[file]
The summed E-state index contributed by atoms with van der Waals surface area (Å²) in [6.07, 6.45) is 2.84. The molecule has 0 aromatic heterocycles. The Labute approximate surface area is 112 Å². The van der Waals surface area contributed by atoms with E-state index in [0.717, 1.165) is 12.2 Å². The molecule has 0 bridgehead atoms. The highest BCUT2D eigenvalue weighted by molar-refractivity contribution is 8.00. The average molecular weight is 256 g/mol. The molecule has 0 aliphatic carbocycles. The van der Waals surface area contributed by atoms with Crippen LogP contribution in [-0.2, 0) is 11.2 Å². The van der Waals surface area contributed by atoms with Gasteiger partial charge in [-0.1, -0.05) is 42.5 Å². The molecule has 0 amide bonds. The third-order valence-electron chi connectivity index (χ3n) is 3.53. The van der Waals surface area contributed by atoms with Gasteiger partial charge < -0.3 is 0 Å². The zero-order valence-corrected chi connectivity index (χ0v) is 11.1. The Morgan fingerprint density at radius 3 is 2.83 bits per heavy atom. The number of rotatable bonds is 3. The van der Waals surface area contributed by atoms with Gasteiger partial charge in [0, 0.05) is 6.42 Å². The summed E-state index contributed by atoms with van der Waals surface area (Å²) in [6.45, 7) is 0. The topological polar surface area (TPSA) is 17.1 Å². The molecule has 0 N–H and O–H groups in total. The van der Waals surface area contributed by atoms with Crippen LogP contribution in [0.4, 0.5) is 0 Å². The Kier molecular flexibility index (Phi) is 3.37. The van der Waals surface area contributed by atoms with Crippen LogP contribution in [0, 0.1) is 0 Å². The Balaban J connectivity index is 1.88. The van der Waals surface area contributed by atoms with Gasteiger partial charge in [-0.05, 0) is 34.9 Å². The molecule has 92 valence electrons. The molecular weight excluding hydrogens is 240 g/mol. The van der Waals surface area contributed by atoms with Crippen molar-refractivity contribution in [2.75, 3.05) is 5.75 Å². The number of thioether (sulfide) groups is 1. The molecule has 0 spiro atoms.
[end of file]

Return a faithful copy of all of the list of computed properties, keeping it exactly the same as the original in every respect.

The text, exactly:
The summed E-state index contributed by atoms with van der Waals surface area (Å²) in [6.07, 6.45) is 2.84. The molecule has 0 aromatic heterocycles. The Labute approximate surface area is 112 Å². The van der Waals surface area contributed by atoms with E-state index in [0.717, 1.165) is 12.2 Å². The molecule has 0 bridgehead atoms. The highest BCUT2D eigenvalue weighted by molar-refractivity contribution is 8.00. The average molecular weight is 256 g/mol. The molecule has 0 aliphatic carbocycles. The van der Waals surface area contributed by atoms with Crippen LogP contribution in [-0.2, 0) is 11.2 Å². The van der Waals surface area contributed by atoms with Gasteiger partial charge in [-0.1, -0.05) is 42.5 Å². The molecule has 0 amide bonds. The third-order valence-electron chi connectivity index (χ3n) is 3.53. The van der Waals surface area contributed by atoms with Gasteiger partial charge < -0.3 is 0 Å². The zero-order valence-corrected chi connectivity index (χ0v) is 11.1. The Morgan fingerprint density at radius 3 is 2.83 bits per heavy atom. The number of rotatable bonds is 3. The van der Waals surface area contributed by atoms with Gasteiger partial charge in [0, 0.05) is 6.42 Å². The summed E-state index contributed by atoms with van der Waals surface area (Å²) in [6.45, 7) is 0. The topological polar surface area (TPSA) is 17.1 Å². The molecule has 0 N–H and O–H groups in total. The van der Waals surface area contributed by atoms with Crippen LogP contribution in [0.4, 0.5) is 0 Å². The Kier molecular flexibility index (Phi) is 3.37. The van der Waals surface area contributed by atoms with Crippen LogP contribution in [0, 0.1) is 0 Å². The Balaban J connectivity index is 1.88. The van der Waals surface area contributed by atoms with Gasteiger partial charge in [-0.05, 0) is 34.9 Å². The molecule has 92 valence electrons. The molecular weight excluding hydrogens is 240 g/mol. The van der Waals surface area contributed by atoms with Crippen molar-refractivity contribution in [2.75, 3.05) is 5.75 Å². The number of thioether (sulfide) groups is 1. The molecule has 0 spiro atoms.